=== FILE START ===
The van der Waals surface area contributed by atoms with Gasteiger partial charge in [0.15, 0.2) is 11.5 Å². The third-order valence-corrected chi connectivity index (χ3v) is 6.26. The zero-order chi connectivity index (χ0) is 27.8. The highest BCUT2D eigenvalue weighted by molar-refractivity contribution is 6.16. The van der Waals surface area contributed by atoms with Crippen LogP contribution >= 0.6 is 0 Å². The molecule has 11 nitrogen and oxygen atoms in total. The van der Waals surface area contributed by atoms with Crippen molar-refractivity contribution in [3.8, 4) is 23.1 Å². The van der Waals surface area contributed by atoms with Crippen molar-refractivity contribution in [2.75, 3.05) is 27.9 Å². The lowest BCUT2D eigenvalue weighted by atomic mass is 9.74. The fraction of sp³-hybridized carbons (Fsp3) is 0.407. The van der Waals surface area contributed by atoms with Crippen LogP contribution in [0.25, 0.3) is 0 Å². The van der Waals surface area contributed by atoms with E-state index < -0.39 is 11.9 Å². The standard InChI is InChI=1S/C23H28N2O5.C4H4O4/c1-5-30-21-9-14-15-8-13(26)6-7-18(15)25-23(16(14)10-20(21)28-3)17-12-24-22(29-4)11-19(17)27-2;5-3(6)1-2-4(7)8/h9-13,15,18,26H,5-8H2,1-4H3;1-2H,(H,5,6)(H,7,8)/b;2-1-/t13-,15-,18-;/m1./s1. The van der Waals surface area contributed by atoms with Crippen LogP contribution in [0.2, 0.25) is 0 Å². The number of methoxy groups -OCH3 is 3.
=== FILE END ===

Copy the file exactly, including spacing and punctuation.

The van der Waals surface area contributed by atoms with Gasteiger partial charge in [0.15, 0.2) is 11.5 Å². The third-order valence-corrected chi connectivity index (χ3v) is 6.26. The zero-order chi connectivity index (χ0) is 27.8. The highest BCUT2D eigenvalue weighted by molar-refractivity contribution is 6.16. The van der Waals surface area contributed by atoms with Crippen LogP contribution >= 0.6 is 0 Å². The molecule has 11 nitrogen and oxygen atoms in total. The van der Waals surface area contributed by atoms with Crippen molar-refractivity contribution in [3.8, 4) is 23.1 Å². The van der Waals surface area contributed by atoms with Crippen molar-refractivity contribution in [2.75, 3.05) is 27.9 Å². The lowest BCUT2D eigenvalue weighted by atomic mass is 9.74. The fraction of sp³-hybridized carbons (Fsp3) is 0.407. The van der Waals surface area contributed by atoms with Crippen LogP contribution in [0.25, 0.3) is 0 Å². The van der Waals surface area contributed by atoms with E-state index < -0.39 is 11.9 Å². The standard InChI is InChI=1S/C23H28N2O5.C4H4O4/c1-5-30-21-9-14-15-8-13(26)6-7-18(15)25-23(16(14)10-20(21)28-3)17-12-24-22(29-4)11-19(17)27-2;5-3(6)1-2-4(7)8/h9-13,15,18,26H,5-8H2,1-4H3;1-2H,(H,5,6)(H,7,8)/b;2-1-/t13-,15-,18-;/m1./s1. The van der Waals surface area contributed by atoms with Crippen LogP contribution in [0.2, 0.25) is 0 Å². The number of methoxy groups -OCH3 is 3.